posted by palomar at 9:09 AM on June 29, 2012 [1 favorite]


argh, pronoun fail, COME ON COFFEE DO YOUR STUFF
posted by palomar at 9:10 AM on June 29, 2012


God, dating has gotten so complicated because of the internet. Maybe this will save me an Ask question, but if one requires that a potential mate defeat them in open combat, does that go in the actual profile? Or do you just bring it up before officially initiating parmaqqay?

Also, am I being overly judgey by rejecting people who don't own their own bat'leth? I mean, I have a few to spare (who doesn't, right?) but now owning a weapon to be used in honorable combat feels like a red flag to me.
posted by griphus at 9:11 AM on June 29, 2012 [5 favorites]


Good for you. Some of us aren't as lucky to find people as easily, and we might need a little help. No need to come down on them for doing it in a way you don't like.

Again, there was no coming down on people meant here at all! My "journey" took a long time and a lot of years of crappy dating until it was finally successful. Perhaps if I'd had advice on how to express myself better on my profile it would have happened more easily, but where would I find such advice?
posted by The 10th Regiment of Foot at 9:14 AM on June 29, 2012 [1 favorite]


My husband and I met online (rec.arts.bodyart, back in the day). If you'd asked me, before we met in person, what I thought of him, I'd have said "Seems like a nice guy. Can't spell worth a damn." Me, I can spot a typo at 20 paces and at the time was fairly prescriptivist in my outlook.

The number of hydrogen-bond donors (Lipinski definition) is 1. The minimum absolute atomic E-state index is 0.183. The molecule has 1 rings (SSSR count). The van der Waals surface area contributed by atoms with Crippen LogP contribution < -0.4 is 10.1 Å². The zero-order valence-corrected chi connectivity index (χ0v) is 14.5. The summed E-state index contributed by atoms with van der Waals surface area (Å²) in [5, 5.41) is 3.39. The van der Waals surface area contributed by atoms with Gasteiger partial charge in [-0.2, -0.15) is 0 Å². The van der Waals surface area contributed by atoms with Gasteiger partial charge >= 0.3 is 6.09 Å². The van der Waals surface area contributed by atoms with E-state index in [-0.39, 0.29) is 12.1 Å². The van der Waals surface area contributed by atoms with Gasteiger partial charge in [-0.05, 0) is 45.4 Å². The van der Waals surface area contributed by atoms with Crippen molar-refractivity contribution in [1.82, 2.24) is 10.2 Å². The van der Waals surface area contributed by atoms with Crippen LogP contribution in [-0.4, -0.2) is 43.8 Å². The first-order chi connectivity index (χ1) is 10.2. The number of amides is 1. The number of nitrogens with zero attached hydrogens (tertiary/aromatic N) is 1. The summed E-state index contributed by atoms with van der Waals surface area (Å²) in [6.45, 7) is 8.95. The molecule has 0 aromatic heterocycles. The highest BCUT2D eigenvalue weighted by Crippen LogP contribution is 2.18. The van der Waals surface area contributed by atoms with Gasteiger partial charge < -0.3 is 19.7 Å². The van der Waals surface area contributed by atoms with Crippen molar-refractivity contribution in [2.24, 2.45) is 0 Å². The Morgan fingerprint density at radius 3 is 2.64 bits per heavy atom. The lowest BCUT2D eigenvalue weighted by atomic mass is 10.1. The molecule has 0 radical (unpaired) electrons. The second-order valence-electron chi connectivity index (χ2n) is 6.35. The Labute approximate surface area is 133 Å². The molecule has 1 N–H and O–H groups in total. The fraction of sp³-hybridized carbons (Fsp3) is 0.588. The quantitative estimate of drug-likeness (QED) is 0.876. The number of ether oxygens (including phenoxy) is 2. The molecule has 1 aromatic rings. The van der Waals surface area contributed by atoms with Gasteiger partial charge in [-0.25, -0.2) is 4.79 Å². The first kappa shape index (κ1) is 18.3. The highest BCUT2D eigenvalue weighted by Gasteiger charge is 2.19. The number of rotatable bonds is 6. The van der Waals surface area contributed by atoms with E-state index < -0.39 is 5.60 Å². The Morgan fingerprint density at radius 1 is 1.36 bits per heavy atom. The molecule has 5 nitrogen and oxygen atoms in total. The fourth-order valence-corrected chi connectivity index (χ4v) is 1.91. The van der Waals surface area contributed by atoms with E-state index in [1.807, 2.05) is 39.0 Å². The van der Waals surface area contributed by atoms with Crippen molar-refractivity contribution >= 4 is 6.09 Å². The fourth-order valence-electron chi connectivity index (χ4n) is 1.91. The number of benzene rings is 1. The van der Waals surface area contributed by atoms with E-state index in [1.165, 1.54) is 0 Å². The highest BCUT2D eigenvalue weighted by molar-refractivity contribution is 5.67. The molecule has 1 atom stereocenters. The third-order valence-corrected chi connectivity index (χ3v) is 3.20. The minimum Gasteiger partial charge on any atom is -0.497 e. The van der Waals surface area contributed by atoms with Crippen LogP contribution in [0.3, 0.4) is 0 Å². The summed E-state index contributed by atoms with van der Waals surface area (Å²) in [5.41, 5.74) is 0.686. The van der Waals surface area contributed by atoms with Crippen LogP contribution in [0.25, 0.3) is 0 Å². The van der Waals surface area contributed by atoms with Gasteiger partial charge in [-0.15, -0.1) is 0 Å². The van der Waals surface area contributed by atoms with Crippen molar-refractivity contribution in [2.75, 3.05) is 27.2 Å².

I now have a callus on my tongue from biting it to keep from correcting him on "lay" vs. "lie" over the past 17 years. On the other hand, Wednesday was our 14th anniversary.

I am really, really glad I didn't let something like his spelling or grammar skills to determine whether he was worth my time.
posted by Lexica at 9:25 AM on June 29, 2012 [4 favorites]


10th regiment, your experiences in this thread demonstrate exactly why people sometimes need help with their profiles. You're trying to be friendly and helpful, but you keep coming off like you're shitting all over other people. And you don't mean to! Similarly, people sometimes say things in their profiles that are meant to express something about themselves, but ends up sounding like they're saying something else entirely. I remember a question like that where someone had a profile that said that the first thing people notice about her was her dilated pupils. It turns out that she has naturally dilated pupils, but everyone told her that it sounded like a clever way of saying that she did a lot of drugs (she did not do any drugs at all). So she was able to correct something that was, in fact, giving an incorrect impression of who she was. This is not a "knowing yourself" problem, it's a writing problem. And writing problems are easy for strangers to fix, because they have the most important quality necessary to help with writing: they aren't inside the writer's head.
posted by Ragged Richard at 9:25 AM on June 29, 2012 [30 favorites]


argh, pronoun fail

irony is a harsh mistress
posted by elizardbits at 9:27 AM on June 29, 2012 [1 favorite]


I don't think they're self-linking at all. It's like asking someone to look over a story before submitting it for publication. I certainly wouldn't ask a friend or family member to look it over because they'll say, "This is great; they'd be fools not to publish it." And for an online profile, they'd probably say, "This is great; you'll find someone in no time."